How does elderly care work in Japan? Perhaps we imagine that because the elderly have a good outlook on life, they must be well taken care of. It is estimated that by 2055 at least 40.5% of the Japanese population will be elderly, over 65 years of age.
The concern in these data is in the sense that the older they are, the more care they will need because limitations come with age. The Japanese government has projects in this regard so that they can age peacefully. Unfortunately, not all elderly people have families to take care of them.
The average elderly in Japan is currently over 30%. Treating them with respect has been a tradition for years and begins in childhood. for sure at watch anime, you may have noticed how the elderly are treated, they are respected, many are clan/family leaders and regarded as teachers and sources of wisdom.
In Japan there is even a holiday for the elderly! Respect for the Elderly Day is celebrated on the third Monday of September. In commemoration of this day, it is common for the Japanese to take to the streets for outdoor activities.
Japan is one of the countries where seniors are best enjoyed, after Sweden and Norway. As the population is aging, the country is concerned that the care of the elderly is in every way, they have an incentive to practice exercises. This makes the elderly more active and consequently does not need care in order not to overload the public system.
According to the Japanese Embassy in Brazil, the number of families that can provide care for the elderly is decreasing with each passing year because of the familiar patterns which are generally now more composed of parents and children, grandparents, uncles, cousins are not always part of it. So the government has created ways for these elderly people to be welcomed through medical and social assistance, especially those who need special care.
All the benefits regarding the care of the elderly is based on older laws which are the main ones: Law on Social Assistance Services for the Elderly (Rojin Fujishi Ho), which came into effect in 1963. The provisions of the Act on Medical and Health Services for the Elderly (Rojin Hoken Ho). These assistances are administered by local government welfare offices called fukushi jimusho.
In order for the care of the elderly to be carried out correctly, a mapping is carried out by region to know the situation of each elderly person and the type of assistance they need. shakai fukushi shuji . The elderly are able to access daily care, nursing homes ( kaigo rojin hoken shisetsu ), special homes for the care of the elderly (tokubetsu yogo rojin humu), and collective homes for elderly people with dementia (chihosei koreisha gurupu humu).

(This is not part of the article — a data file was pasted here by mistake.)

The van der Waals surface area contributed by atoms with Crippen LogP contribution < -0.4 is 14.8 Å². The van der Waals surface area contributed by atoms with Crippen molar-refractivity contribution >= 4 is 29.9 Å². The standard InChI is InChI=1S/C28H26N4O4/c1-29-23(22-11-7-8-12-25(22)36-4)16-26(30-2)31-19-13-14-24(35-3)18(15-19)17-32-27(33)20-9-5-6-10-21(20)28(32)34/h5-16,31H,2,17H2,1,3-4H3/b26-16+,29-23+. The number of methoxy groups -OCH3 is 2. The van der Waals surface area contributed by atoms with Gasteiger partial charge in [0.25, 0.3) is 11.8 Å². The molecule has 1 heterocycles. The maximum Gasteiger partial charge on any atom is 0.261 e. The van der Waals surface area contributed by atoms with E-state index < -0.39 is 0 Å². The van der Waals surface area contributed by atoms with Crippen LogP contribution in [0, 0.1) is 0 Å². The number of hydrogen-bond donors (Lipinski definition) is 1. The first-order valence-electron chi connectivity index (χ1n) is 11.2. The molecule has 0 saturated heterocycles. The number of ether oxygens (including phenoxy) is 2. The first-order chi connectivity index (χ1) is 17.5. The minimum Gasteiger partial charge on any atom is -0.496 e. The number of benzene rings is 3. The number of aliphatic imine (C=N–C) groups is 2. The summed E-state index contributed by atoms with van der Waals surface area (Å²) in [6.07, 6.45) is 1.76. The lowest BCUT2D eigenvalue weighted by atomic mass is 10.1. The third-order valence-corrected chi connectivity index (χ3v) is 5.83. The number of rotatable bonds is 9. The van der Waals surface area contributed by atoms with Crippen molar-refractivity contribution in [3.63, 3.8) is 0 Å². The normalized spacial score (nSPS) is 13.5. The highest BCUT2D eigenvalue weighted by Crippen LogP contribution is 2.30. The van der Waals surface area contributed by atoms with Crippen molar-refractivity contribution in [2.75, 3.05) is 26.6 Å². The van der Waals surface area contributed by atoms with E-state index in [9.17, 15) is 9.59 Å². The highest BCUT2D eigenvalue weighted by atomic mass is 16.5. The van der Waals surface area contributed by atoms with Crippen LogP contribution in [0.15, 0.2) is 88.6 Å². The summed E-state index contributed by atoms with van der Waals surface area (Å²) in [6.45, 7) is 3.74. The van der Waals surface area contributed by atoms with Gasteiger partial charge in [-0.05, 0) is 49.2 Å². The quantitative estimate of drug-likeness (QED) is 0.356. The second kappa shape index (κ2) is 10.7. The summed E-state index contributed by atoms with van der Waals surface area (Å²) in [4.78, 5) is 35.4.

In 1989 the “Golden Plan” was developed and revised in 1994. This plan is aimed at improving the stay of these elderly people, special care and services such as meals and physical exercises. In 2000 the “Golden Plan 21” was launched with 6 plans: (1) improve the foundations of long-term care services, (2) promote measures to support the senile elderly, (3) promote measures to revitalize the elderly, ( 4) develop a community support system, (5) develop long-term care services that protect and trust their users, and (6) establish social foundations to support the health and care of the elderly.
Technology for the elderly
Japan is known for having pretty crazy inventions, which are often very useful and they used this feature in favor of the elderly in order to make their lives easier. BBC News has separated 3 technological ways to help the people of Japan. Let's see what they are and how they can be of great help to the elderly.
1 – QR code on nails for those who have memory problems
Most cell phones already come with a QR Code reader (quick response code, in English) in order to access information more easily. In Japan they joined this function to the elderly who suffer from some memory problem.
In the city of Iruma located north of Tokyo, residents who have dementia are monitored through QR Codes that are installed on the fingers or toes. The idea was implemented in 2016.
The code includes information about the elderly person, such as name and place of residence and telephone number. The service is one of the forms of care for the elderly. But the QR is only stuck to the person for up to two weeks and is waterproof, needing to be replaced.
2 – Golf carts
There are also golf carts used to facilitate the displacement of the elderly. The service is automatic, free of charge and runs 4 hours a day. This is one way to help reduce traffic accidents with older drivers.
The car has a sensor that allows it to travel up to 3 kilometers at speeds of 6 to 12 kilometers per hour. It has a hidden electromagnetic clue. The carts have their own drivers and have curtains for protection. The service does not work at night.
3 – robots
Japan is one of the countries that invests the most in robots to help care for the elderly. In 2013 alone, more than 18 million dollars were invested in this type of care for the elderly. In 2006, the Riken Center for Scientific Research for Emerging Issues developed a robot-nurse named “Ri-Man” with silicone arms to transport elderly people.
Another robot with the appearance of a seal called “Paro” was created, it serves to keep the elderly person company. It is designed for people with Alzheimer's and other types of dementia.